This Glacier-Inspired Desert Casita Will Give You Chills
Scottsdale artist Jeff Zischke takes inspiration from a glacial mass for his backyard casita.
By Nora Burba Trulsson | Photography by David B. Moore
Laid up with a broken ankle from a hiking accident, artist Jeff Zischke could have whiled away his cast confinement watching endless HGTV reno shows. Instead, he conjured up a new project—a 288-square-foot guest house/gallery/meeting space that looks like a shimmering, icy apparition set down in the middle of a desert garden.
That he should keep creativity flowing despite a setback should come as no surprise to those who know Zischke. The Michigan native and former art teacher is an artistic polymath, whose prodigious output includes painting, ceramics, sculpture, structures, lighting and furniture. After moving to Arizona in 1984, he also spent many years doing nightclub and bar design, creating interiors for the likes of Scottsdale’s Axis/Radius and Zen 32 in Phoenix. More recently, he’s become known for his temporary and permanent public art installations, such as “Water Striders,” which featured gigantic, illuminated insects that floated on the water during Scottsdale Public Art’s Canal Convergence festival, and “Impulsion,” a 23-foot-high stainless steel horse sculpture for Scottsdale’s West World.
Impetus for his crystalline casita, which Zischke calls the “Desert Iceberg,” came from repurposing a steel plate platform that had been built for the transportation and installation of a 50-foot-tall public art sculpture he created for the City of Peoria. “I didn’t want to scrap that piece of steel,” he explains, “so I had it cut in half and the pieces craned into my yard, thinking I could use it for something.”
The raw steel plate became the flooring for the Iceberg, which he built behind the Scottsdale home he shares with his wife, Gena. With the help of friends (and once his ankle healed), Zischke used metal framing to create the building’s jagged shape, then filled the walls with spray foam insulation, sandwiched with strand board and DensGlass sheathing. The exterior is clad in glossy white articulated panels, meant to be abstractions of ice crystals, as well as strips of mirrors that reflect light and water ripples from the adjacent swimming pool.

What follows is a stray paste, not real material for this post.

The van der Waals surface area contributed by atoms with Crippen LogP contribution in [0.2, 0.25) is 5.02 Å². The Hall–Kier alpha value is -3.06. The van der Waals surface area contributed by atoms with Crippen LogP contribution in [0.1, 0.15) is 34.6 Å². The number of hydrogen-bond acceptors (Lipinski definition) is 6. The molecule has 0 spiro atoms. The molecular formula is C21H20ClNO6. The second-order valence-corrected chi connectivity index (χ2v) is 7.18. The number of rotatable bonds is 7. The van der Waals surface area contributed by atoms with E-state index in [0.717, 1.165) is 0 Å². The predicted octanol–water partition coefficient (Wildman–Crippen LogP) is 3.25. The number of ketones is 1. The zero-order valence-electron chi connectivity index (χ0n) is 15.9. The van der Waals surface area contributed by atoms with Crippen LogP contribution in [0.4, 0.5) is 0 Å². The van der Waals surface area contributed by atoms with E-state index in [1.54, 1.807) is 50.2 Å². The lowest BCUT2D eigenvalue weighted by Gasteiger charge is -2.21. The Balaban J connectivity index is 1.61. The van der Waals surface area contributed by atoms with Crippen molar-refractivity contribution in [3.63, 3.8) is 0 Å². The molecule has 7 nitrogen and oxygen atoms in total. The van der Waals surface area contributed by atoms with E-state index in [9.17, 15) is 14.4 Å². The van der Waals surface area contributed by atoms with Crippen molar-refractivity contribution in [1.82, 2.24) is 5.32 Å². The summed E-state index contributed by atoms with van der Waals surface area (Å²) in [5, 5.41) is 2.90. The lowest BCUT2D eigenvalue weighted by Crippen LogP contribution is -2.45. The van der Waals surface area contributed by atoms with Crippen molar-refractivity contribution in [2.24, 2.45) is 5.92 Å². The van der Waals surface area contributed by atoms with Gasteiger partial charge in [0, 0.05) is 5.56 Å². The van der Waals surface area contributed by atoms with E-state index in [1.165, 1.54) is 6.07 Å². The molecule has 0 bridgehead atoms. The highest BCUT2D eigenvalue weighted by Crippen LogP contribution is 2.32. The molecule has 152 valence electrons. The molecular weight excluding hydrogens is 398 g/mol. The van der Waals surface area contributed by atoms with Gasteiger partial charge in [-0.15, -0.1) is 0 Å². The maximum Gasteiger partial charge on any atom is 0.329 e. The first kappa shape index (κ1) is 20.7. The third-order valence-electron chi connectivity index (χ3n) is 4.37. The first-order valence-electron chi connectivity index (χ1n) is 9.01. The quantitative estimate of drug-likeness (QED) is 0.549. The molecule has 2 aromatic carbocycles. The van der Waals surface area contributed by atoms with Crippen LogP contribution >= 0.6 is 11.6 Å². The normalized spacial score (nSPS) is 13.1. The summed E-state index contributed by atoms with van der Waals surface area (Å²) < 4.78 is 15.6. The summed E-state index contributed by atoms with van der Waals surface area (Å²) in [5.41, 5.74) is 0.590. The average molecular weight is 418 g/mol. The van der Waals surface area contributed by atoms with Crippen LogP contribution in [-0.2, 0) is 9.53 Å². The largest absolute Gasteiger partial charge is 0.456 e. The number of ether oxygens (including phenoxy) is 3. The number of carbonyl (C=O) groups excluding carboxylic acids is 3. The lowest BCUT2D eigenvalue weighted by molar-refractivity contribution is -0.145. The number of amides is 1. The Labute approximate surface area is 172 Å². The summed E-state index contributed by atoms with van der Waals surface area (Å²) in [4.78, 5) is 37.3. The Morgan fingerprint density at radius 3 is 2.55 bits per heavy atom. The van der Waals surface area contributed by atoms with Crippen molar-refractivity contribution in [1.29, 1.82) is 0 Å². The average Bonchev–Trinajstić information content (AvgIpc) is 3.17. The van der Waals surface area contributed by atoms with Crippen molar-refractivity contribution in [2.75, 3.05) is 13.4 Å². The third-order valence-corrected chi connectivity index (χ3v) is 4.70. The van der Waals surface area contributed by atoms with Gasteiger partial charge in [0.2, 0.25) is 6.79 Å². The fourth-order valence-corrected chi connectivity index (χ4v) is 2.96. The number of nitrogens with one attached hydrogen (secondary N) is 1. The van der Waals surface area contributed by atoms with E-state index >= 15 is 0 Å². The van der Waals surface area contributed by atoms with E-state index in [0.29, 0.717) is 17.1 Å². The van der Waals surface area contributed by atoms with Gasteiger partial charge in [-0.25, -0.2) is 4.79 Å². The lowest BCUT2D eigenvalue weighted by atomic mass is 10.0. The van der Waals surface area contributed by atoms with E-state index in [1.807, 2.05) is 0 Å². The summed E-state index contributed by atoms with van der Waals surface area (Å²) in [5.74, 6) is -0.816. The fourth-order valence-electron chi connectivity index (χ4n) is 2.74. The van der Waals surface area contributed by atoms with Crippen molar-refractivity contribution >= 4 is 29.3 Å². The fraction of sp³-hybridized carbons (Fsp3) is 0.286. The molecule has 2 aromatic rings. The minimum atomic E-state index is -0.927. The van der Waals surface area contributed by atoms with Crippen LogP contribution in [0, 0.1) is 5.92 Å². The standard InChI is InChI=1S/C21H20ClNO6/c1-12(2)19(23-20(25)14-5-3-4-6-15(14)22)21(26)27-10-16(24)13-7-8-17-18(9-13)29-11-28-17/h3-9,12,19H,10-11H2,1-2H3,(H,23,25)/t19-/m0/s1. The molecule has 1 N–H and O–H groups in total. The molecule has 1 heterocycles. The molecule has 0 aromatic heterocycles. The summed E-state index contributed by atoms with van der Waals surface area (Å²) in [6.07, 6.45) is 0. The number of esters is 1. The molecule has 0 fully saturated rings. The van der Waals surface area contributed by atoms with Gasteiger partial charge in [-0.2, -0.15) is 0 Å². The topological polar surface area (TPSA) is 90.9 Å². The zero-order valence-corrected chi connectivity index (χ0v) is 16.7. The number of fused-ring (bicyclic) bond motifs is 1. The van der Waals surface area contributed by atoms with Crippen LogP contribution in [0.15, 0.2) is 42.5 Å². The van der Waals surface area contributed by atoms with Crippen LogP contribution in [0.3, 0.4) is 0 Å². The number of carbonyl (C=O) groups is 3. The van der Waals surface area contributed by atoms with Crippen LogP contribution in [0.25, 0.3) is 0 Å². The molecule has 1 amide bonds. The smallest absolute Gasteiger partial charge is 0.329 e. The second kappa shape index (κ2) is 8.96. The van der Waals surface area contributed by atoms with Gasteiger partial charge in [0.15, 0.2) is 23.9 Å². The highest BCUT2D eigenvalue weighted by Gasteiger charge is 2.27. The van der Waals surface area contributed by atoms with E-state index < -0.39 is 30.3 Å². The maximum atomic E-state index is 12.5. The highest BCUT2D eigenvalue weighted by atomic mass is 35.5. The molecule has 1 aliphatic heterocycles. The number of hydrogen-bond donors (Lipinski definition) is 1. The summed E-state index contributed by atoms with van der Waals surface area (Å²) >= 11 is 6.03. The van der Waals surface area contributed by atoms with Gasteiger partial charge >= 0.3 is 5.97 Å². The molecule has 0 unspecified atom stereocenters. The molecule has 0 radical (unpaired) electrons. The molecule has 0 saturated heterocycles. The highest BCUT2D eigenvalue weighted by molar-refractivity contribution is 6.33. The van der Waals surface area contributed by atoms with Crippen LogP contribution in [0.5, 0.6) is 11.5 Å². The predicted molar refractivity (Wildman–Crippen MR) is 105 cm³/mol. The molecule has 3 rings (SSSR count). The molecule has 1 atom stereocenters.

Inside, walls are also white and serve as a foil to Zischke’s art and furniture, which animate the interiors. A metal-and-glass table of his design anchors the space and is flanked by two of his “Zsa Zsa” dining chairs. A chandelier crafted of a tumbleweed and a floor lamp sporting a sandbag shade illuminate the room. Walls are hung with his paintings and drawings.
Outside, the artist surrounded part of the Desert Iceberg with a bed of alabaster rocks from a quarry in Winkleman. “It’s meant to emulate the chunks of ice that fall off an iceberg when it starts to crack and disintegrate,” Zischke says. As a contrast to the building’s glossy whiteness, he also added an array of patinated steel planters filled with cactus and agaves, reiterating the arid setting.
Now complete, the Desert Iceberg has been put to good use. “It’s a pristine, small gallery for my art,” says Zischke, whose upcoming projects include an entry sculpture for Mesa’s Falcon Field, done in conjunction with sculptor Lyle London. “Gena and I have both had meetings in here. And, although we didn’t plan it that way, the Iceberg is also a great event space. We had drinks in here with friends during my pre-pandemic birthday party.”
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